The Holocaust – An Essay by an Ignoramous

“It is as if, after a night of terrible dreams, one looked around the world, defeated, helpless.” – Imre Kertesz

One definitely cannot imagine what the victims of Aushwitz would have gone through. Of course, there is abundant literature on the subject and we get different views in each piece of work. I am going to outline the various things I have read or seen in that connection and may be reflect on the subject.

My first exposure to the Nazi treatment of Jews, obviously apart from word of mouth, came from The Odessa File by Fredrick Foresyth. He is, of course, a master story teller and the book recounts through the diary of one person who commits suicide and the horrors that the concentration camps were. Of course, then I was too young to understand the concept of mass killings or genocide. Let’s just say my sensitivities weren’t that developed.

There was one movie titled “Life is Beautiful” which put a positive spin on the gory past. It was about an intelligent Jew who refuses to let his son despair and manages to convince him that all this was but a game and if they won, they would be rewarded with a big tank. The bleak and horrifying situation around the concentration camp is turned into a game and despite everything, we can not help but smile at the antics of the Protagonist. The child ultimately is freed and one can’t help but feel joyous.

Then, years later I saw Schindler’s List. The movie moved me in many ways and I got a glimpse of what a horror the whole situation actually was. The abuse of power by one man as an example of all the Commanders of the concentration camps who device ingenious ways to torture people. Strangely these persons/German commanders find ways to benefit themselves in the midst of all this. Of course, we see how Schindler manages to let several escape and the historic list actually is the reason for the survival of the entire Jewish community.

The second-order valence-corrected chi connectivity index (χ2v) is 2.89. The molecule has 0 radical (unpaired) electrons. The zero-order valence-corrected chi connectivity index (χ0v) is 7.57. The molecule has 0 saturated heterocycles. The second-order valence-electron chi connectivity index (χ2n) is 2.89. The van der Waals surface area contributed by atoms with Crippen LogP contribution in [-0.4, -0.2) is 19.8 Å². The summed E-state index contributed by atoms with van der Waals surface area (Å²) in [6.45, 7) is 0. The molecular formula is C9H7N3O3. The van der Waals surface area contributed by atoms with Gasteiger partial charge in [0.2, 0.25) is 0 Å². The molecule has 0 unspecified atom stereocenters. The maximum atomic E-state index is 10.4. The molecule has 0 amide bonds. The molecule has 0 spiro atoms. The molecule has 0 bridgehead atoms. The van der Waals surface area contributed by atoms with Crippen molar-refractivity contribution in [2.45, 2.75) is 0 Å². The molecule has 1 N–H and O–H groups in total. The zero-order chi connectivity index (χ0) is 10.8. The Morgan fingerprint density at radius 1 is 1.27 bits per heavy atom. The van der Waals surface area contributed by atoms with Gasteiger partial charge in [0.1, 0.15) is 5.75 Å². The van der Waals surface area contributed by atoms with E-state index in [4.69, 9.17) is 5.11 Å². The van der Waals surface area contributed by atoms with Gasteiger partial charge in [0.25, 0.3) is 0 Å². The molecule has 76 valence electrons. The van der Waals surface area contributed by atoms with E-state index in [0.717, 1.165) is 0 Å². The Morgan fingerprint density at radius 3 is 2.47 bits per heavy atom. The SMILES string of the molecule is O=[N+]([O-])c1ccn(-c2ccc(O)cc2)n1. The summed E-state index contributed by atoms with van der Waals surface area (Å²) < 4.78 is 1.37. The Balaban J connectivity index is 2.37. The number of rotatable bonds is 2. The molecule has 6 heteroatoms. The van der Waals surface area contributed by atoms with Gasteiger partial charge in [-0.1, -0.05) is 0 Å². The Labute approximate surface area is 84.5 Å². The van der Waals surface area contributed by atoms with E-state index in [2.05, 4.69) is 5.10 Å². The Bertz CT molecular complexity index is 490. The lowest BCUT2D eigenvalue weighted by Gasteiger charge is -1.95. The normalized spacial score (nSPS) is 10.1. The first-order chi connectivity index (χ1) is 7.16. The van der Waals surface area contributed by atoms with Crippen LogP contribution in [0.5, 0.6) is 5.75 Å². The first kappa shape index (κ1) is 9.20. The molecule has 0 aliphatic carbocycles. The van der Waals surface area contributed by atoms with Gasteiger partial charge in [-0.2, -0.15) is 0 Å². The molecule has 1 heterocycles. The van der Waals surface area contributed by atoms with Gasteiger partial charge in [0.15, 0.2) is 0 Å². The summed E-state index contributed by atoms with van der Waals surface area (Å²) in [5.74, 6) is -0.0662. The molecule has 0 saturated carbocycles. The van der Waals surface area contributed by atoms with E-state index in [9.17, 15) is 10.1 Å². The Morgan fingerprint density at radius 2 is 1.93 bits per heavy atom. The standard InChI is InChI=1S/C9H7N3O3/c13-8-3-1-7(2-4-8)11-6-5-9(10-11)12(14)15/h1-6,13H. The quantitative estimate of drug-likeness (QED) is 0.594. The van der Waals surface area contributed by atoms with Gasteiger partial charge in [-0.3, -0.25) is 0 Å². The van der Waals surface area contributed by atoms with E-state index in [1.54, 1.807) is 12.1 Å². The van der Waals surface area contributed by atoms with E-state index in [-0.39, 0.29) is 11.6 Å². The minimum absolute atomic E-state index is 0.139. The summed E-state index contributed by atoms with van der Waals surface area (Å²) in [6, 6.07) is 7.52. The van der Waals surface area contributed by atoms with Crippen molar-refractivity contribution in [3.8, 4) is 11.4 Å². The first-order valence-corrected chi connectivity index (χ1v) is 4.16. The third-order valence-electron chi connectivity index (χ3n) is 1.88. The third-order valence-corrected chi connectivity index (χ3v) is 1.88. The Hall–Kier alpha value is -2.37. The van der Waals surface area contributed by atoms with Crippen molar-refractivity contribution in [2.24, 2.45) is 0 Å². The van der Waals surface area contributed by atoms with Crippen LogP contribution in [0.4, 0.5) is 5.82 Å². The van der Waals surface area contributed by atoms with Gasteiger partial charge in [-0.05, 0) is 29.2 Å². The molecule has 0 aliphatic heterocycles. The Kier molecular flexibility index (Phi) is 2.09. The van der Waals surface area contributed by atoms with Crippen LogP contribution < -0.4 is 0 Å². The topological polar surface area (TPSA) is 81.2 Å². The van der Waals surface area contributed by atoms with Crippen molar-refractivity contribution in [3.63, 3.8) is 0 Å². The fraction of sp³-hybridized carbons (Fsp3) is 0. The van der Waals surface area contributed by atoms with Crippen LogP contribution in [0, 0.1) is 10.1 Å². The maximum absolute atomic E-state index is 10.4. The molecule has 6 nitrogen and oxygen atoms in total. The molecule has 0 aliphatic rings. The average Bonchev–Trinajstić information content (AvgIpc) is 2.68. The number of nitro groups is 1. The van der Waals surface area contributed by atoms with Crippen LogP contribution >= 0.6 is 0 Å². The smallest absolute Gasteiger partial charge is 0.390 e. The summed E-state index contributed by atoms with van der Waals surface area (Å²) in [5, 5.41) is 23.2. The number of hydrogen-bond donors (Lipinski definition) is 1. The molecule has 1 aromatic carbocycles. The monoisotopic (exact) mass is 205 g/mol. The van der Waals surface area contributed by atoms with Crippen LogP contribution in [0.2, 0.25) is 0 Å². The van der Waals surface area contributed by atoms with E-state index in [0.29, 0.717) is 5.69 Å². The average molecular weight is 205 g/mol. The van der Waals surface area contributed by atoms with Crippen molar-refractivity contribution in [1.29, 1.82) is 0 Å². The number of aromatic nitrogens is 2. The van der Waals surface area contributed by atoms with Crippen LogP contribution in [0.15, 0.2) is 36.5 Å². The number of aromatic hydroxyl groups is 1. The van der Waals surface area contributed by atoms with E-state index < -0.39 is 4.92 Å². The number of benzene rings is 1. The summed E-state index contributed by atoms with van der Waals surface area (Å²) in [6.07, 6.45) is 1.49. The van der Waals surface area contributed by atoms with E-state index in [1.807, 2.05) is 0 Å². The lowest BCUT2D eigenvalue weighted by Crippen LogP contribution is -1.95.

Then I watched (not read) Sophie’s Choice. It is an intricate story of a young polish woman who was sent away without reason and without any explanation with her children. Towards the end of the story we learn that Sophie’s choice really relates to her having to make a choice between her two children – to be killed. She ultimately loses both her children and comes to be cared by a mentally challenged person.

An extremely varied perspective is that of “The Reader”, from the eyes of those who were part of the regime, and wish to continue a normal life. The trial, the embarrassment of the protagonist and her experiences at the time. She got little children to read to her before she sent them away! Was she postponing their destiny or was merely arbitrarily using her powers to put an end to their lives? No one can really tell.

I started writing this post in February and then shelved it. However, for some reason I saved it. Yesterday I watched Valkyrie, the movie. This was another perspective. Well, more than a perspective it was an example of hope. It is touching what some German Commanders and Generals tried to achieve for their Germany, who were sensitive to the obnoxious ways of Hitler.
They almost had him. But Hitler was not to be deceived and each of the members of the Valkyrie Operation was shot dead or hung to death.

Of all that I have read and heard of the Holocaust so far, Imre Kertesz’s one sentence (supra) summarises the anguish perfectly. It is difficult to say whose anguish it is – the sufferers, the people who caused the suffering, the silent witnesses or the generation that abhors the silent witnesses.

I wonder what was the command Hitler had over the people. Can a mass of people really, truly believe in the extermination of an entire race? Hitler’s antipathy towards the Jews is really indiscernible. Today, can a Hitler pull something off like that?

Today, possibly we are too factionalised for something like the Holocaust to happen. My only question is, are we today protected against such tyranny were it to be perpetrated by another mad man. Is it even today a possibility? I shudder to think, yes. Only it is a different set of people with a different agenda. Can we protect ourselves? Can we protect our next generation?

I shudder when I think, another holocaust is not impossible.

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